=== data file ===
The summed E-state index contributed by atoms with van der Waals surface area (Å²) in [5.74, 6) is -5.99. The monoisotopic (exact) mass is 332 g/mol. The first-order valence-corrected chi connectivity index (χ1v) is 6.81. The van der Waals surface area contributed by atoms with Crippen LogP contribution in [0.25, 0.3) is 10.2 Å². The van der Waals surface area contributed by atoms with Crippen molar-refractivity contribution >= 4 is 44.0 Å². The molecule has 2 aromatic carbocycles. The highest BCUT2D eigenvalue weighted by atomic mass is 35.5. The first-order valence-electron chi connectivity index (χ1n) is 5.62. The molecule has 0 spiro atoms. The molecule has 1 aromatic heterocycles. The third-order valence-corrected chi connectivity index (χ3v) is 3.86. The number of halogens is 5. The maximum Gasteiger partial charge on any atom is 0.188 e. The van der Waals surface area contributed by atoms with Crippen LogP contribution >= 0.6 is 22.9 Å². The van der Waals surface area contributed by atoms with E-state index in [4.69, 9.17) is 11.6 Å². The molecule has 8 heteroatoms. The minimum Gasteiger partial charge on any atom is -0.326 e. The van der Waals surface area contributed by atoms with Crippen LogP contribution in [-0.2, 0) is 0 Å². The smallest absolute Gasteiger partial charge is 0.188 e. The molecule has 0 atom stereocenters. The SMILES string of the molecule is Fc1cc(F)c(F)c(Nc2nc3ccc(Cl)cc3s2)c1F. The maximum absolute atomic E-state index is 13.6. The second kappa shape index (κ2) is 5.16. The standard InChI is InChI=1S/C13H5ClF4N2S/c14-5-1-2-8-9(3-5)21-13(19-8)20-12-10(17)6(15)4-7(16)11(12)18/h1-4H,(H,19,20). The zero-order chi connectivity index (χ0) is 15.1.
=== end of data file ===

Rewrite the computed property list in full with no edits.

The summed E-state index contributed by atoms with van der Waals surface area (Å²) in [5.74, 6) is -5.99. The monoisotopic (exact) mass is 332 g/mol. The first-order valence-corrected chi connectivity index (χ1v) is 6.81. The van der Waals surface area contributed by atoms with Crippen LogP contribution in [0.25, 0.3) is 10.2 Å². The van der Waals surface area contributed by atoms with Crippen molar-refractivity contribution >= 4 is 44.0 Å². The molecule has 2 aromatic carbocycles. The highest BCUT2D eigenvalue weighted by atomic mass is 35.5. The first-order valence-electron chi connectivity index (χ1n) is 5.62. The molecule has 0 spiro atoms. The molecule has 1 aromatic heterocycles. The third-order valence-corrected chi connectivity index (χ3v) is 3.86. The number of halogens is 5. The maximum Gasteiger partial charge on any atom is 0.188 e. The van der Waals surface area contributed by atoms with Crippen LogP contribution >= 0.6 is 22.9 Å². The van der Waals surface area contributed by atoms with E-state index in [4.69, 9.17) is 11.6 Å². The molecule has 8 heteroatoms. The minimum Gasteiger partial charge on any atom is -0.326 e. The van der Waals surface area contributed by atoms with Crippen LogP contribution in [-0.2, 0) is 0 Å². The smallest absolute Gasteiger partial charge is 0.188 e. The molecule has 0 atom stereocenters. The SMILES string of the molecule is Fc1cc(F)c(F)c(Nc2nc3ccc(Cl)cc3s2)c1F. The maximum absolute atomic E-state index is 13.6. The second kappa shape index (κ2) is 5.16. The standard InChI is InChI=1S/C13H5ClF4N2S/c14-5-1-2-8-9(3-5)21-13(19-8)20-12-10(17)6(15)4-7(16)11(12)18/h1-4H,(H,19,20). The zero-order chi connectivity index (χ0) is 15.1.